Missouri Route 66 Maps
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|Miles of US 66:||300|
Route 66 entered Missouri at St Louis and followed the path roughly described by today's Interstate 44, and passed out of the state in the southwest corner.
The crossing of the Mississippi River from Illinois into St Louis occurred at different points over the years, with the Chain-of-Rocks Bridge being probably the best-known. Closed to traffic for many years, the CoR is now a pedestrian leisure area.
Parts of U.S. 66 in Missouri utilized portions of the old Ozark Trail system of roadways and the infamous Cherokee Trail of Tears. A major tourist attraction, Meramec Caverns, is a short distance off Route 66 south of Stanton. There are still a few barns on old 66 which are painted with advertising copy for the caverns.
Below is a map with the path of U.S. 66 in Missouri highlighted. The map can also be viewed as a large (305K) PDF file for greater detail.
Below are some inset maps of Missouri cities from the Route 66 era.
St Louis & Vicinity
The map at right is dated 1957, and shows the greater St Louis area, including part of eastern Illinois. The map can be viewed in a detailed PDF format as well.
At that time, the primary route of 66 crossed into the central business district of St Louis from East St Louis, Illinois. It then, along with U.S 50, followed Gravois, Chippewa, and New Watson Road on its way toward Pacific. Meanwhile, there was a "bypass" 66 that skirted the city well to the north after crossing the river at the Chain of Rock Bridge. This bypass route then turned southward and passed through the community of Kirkwood before rejoining the city route for the westward push toward Pacific.
The map at right shows Springfield in 1957. At the time, Springfield also boasted two separate 66 alignments: primary and "city." This map can also be viewed in a detailed PDF format.
After entering the eastern city limits, primary 66 coninued westward on Kearney all the way through town, turning south outside the western city limit. Meanwhile, city 66 turned south on Glenstone immediately after entering the city limits, and later turned west on St Louis St/College St, where it was rejoined by the primary route west of town.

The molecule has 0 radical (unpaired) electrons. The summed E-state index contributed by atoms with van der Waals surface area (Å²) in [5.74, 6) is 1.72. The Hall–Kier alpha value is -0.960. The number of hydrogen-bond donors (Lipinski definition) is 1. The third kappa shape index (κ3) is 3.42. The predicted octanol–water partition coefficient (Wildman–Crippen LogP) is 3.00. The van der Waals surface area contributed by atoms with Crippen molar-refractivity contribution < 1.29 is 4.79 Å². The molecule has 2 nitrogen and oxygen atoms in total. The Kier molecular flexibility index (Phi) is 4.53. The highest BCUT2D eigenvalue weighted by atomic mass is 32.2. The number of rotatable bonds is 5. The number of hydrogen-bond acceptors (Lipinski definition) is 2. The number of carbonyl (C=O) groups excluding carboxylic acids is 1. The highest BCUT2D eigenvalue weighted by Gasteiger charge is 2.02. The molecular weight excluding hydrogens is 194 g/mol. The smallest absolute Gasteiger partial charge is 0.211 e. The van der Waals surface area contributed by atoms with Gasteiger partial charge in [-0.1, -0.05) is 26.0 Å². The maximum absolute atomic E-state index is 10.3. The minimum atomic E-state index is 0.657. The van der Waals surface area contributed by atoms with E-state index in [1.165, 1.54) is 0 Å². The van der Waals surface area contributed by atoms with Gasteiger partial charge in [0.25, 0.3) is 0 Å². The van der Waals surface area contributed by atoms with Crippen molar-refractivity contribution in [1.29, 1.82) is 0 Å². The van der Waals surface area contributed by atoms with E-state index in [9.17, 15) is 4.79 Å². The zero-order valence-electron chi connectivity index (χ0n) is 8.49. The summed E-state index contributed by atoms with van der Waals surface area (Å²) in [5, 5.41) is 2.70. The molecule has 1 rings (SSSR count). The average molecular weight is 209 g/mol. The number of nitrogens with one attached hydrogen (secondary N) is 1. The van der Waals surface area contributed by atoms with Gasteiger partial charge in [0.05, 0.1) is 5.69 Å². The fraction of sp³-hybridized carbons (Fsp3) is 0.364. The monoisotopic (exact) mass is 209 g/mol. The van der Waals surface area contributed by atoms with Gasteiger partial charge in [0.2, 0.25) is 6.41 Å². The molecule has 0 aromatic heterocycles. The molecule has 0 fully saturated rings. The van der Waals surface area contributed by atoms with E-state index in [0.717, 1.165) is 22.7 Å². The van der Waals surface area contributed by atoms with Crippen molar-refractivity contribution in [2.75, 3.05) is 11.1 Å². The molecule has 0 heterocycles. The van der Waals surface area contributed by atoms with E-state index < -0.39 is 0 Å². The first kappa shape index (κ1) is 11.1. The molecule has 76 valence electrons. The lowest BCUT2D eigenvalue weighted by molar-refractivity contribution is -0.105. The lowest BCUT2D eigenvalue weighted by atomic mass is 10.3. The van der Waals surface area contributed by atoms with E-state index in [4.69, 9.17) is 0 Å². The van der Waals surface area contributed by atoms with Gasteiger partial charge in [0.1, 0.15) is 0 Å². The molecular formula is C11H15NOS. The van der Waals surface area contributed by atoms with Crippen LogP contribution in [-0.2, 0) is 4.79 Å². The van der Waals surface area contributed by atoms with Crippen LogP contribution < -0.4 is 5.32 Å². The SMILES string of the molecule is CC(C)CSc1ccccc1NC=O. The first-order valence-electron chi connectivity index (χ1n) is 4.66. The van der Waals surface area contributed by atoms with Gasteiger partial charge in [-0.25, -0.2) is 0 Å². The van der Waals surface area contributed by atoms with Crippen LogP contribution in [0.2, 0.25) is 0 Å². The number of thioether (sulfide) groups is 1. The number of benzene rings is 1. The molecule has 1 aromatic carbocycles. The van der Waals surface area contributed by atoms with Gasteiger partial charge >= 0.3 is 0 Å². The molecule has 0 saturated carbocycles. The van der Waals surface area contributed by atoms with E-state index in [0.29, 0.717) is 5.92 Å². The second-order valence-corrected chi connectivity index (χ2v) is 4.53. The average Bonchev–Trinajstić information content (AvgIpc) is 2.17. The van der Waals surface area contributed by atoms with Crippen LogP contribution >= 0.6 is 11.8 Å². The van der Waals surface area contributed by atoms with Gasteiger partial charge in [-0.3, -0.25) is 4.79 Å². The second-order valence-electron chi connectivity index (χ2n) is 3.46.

The map at right is from 1957, and shows the path of Route 66 through Joplin. U.S. 66 entered the city limits at the northeast corner heading due south on Range Line Road. It then turned west on Seventh and passed through the central business district.
The Route in Transition (1969)
The next few maps are taken from a Gulf Oil Company / Rand McNally publication dated 1969.
St Louis and Vicinity
The map at right clearly shows that by this time the interstate system was in an advanced state of development in the area.
Route 66, however, was still very much alive. Approaching St Louis from the east, U.S. 66 runs concurrently with Interstate 55/70 through southwestern Illinois. Shortly after crossing the Mississippi River, however, Route 66 leaves the interstate and continues its own way along its old Watson Rd corridor until rejoining interstate upon crossing the I-244 junction.
This map can be viewed in greater detail in the PDF version.
Although no inset is available, the map at right illustrates further the transition going on at this time in the U.S. highway system.
The interstate and pre-interstate systems are co-existing, with the same upgraded highway now bearing both the I-44 and the U.S. 66 designations.
At right is an inset map of Springfield as things stood in 1969. (This map, too, can be viewed in the PDF version for greater detail.)
This map shows that both I-44 and primary 66 bypassed the town of Springfield, skirting it to the north. Both the interstate and Route 66, however, had separate “business” routes which took them into the town itself—B.R. 44 and B.R. 66, respectively.
In the example below, one can see that Route 66 leaves Interstate 44 just east of Spencer, and continues through the towns of Albatross, Phelps, Plew, and Avilla en route to Carthage, just as it had been doing for decades. I-44, meanwhile, veers southwestward and avoids these towns by keeping several miles to the south, approaching Joplin more directly from the east (which, however, it also bypasses).